Please view my video below to learn what to do when your child keeps coming into your bed.
Questions about your child’s sleep? Advice to give other parents? Join the discussion in the ‘Comments’ section below!View the Video Transcript
If you’d rather read than watch, here’s a transcription of the video…
This week’s question comes from Jackie. She writes:
“I have a 4-year-old son who crawls into bed with me in the middle of the night and falls asleep. When I wake up, or if I hear him, I’ll put him back in his bed. A few hours later he’s back in my bed. What can I do to keep him in his bed all night long?”
Okay, so first of all, I think the most important thing a parent needs to ask themselves is, “How much of a problem is this?” If it doesn’t bother you that much and it’s not that disruptive to your sleep, or to your husband’s sleep, then it might be something you want to just let sit for a while, because it’s going to take a bit of work to fix and so you have to really in your mind be dedicated to the idea that, yes, I want him to sleep in his own bed, and yes, I’m willing to do the work.
I think you should, because I think, even if it’s not that bothersome to you, it’s still disruptive to his nighttime sleep. He should be sleeping basically straight through the night with very tiny, little wakeups in between, but what’s happening in this case is he’s having a wakeup, now he’s fully awake and he’s coming into your bed, and his sleep should be straight through and seamless. It’s now very fragmented with all of these visits to your bed. So, I don’t think it’s good for his sleep, and it’s probably not good for yours either if you wake up and notice he’s there, and have to move him back to his bed. So, I think you should do it, but like I said, you need to be ready and you need to be committed to making this work.
And so, because of his age, the great news is that you can really get him involved in this process. For a lot of 4-year-olds, a reward chart works really well, where you write it out with his name on it and say, “Jack sleeps in his bed all night. In the morning he can have a ____,” and whatever the reward might be — a little car, or a sticker, or a treat of some kind, a small treat.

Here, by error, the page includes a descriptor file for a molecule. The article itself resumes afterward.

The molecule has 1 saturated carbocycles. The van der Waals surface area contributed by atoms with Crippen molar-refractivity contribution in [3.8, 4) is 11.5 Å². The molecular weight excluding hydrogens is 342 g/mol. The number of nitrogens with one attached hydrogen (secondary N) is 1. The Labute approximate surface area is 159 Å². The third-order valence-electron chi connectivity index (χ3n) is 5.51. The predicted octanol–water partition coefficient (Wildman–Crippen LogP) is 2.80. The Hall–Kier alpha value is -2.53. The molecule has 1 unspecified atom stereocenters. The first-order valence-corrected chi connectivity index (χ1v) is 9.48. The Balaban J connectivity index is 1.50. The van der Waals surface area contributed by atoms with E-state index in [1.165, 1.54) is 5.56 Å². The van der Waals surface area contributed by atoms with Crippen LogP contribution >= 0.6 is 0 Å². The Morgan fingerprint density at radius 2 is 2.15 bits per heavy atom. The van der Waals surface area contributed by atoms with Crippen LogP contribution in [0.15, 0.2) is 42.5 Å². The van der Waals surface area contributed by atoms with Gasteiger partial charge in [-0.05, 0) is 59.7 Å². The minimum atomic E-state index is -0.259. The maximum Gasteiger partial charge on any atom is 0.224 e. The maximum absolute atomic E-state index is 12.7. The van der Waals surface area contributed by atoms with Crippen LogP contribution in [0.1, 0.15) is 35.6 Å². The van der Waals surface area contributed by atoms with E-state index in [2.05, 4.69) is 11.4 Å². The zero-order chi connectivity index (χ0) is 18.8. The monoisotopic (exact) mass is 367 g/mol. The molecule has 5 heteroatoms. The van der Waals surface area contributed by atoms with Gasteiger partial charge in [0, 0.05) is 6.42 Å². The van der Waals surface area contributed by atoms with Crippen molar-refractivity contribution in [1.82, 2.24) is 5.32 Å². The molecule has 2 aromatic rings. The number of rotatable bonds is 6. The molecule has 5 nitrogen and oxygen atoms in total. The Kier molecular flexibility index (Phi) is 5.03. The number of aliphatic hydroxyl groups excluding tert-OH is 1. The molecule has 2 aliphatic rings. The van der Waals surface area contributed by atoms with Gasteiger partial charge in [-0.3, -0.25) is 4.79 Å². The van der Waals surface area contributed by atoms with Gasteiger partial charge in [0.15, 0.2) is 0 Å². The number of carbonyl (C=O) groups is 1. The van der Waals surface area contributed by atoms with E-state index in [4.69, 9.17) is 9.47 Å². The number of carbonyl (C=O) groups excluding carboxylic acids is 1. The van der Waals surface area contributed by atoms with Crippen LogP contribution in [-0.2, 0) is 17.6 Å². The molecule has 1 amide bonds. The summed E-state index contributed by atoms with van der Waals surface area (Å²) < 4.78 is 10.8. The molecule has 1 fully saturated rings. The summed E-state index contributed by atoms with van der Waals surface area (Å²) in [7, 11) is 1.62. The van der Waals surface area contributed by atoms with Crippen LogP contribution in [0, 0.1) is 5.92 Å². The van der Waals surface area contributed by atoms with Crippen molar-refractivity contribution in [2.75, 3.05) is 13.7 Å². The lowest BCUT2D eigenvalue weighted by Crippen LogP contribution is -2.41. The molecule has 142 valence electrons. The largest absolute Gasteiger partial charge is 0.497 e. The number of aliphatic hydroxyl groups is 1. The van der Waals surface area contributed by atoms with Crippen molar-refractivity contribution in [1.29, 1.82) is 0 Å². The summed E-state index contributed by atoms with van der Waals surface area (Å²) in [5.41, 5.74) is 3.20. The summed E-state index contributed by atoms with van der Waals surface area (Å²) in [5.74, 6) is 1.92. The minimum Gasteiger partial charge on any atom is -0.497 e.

Now, the thing you want to remember about rewards, though, is that they have to be as immediate as possible in order for them to be successful, so you’re not going to make him wait all day long, until after supper, for his reward. You really want to try to give it to him as fast as you can. So, if he has got a clock in his room – and I suggest you do put a clock in his room. Get a digital clock, tape over minutes so all he can see is the hour, and tell him what number it is when it is morning. So, when you get up, it’s seven, “You’ve go to wait until that clock says seven before you can come to my room, “ and then you can have some morning cuddle time in bed, but it won’t be for the sake of sleep.
So those are some tweaks to kind of keep this on the positive side, that you would like him to stay all night in his bed. If he can, there will be a reward for that. And, you might even introduce a new lovey of some kind, and one thing I find that works well for children who have sort of a small attachment to the idea of sleeping with their parents, is to give him one of your shirts to sleep with. Maybe you put it around the teddy, or you just give it right to him and say, you know, “When you wake up in the night, and you feel like coming to my room, instead just hug my shirt and go back to sleep,” and that give children a lot of comfort and I find that the can be a very easy way to resolve this problem.
Now, if he still shows up, even after all those things, you are going to have to put him back into his bed, and as best you can I want you to try to be alert or aware enough to know when he’s crawling and stop it before he actually falls asleep there, and just quietly take him back to his room and just set that tone that he’s no longer allowed to sleep in your bed with you. At bedtime, if you are laying down with him when he falls asleep at bedtime, you need to stop that as well, okay? Or if he lays down with you in your bed at bedtime, those two things would have to change so that he can learn a consistent way of getting himself to sleep or back to sleep on his own without your presence.
So, if you’ve been in bed with him at bedtime then start the stay-in-the-room process where you move to a chair beside the bed, and then slowly move your way completely out of his bedroom so that he learns that this is okay, I can be alone in my room. It’s a safe place to be. I can fall asleep all on my own. You really want to give him the confidence he needs in order to be able to feel like he can do this, and so he needs to practice that.
So, all of that combined into one should be a great way to keep him in his own bed, and for both of you to get a better night’s sleep. Thanks for your question and sleep well.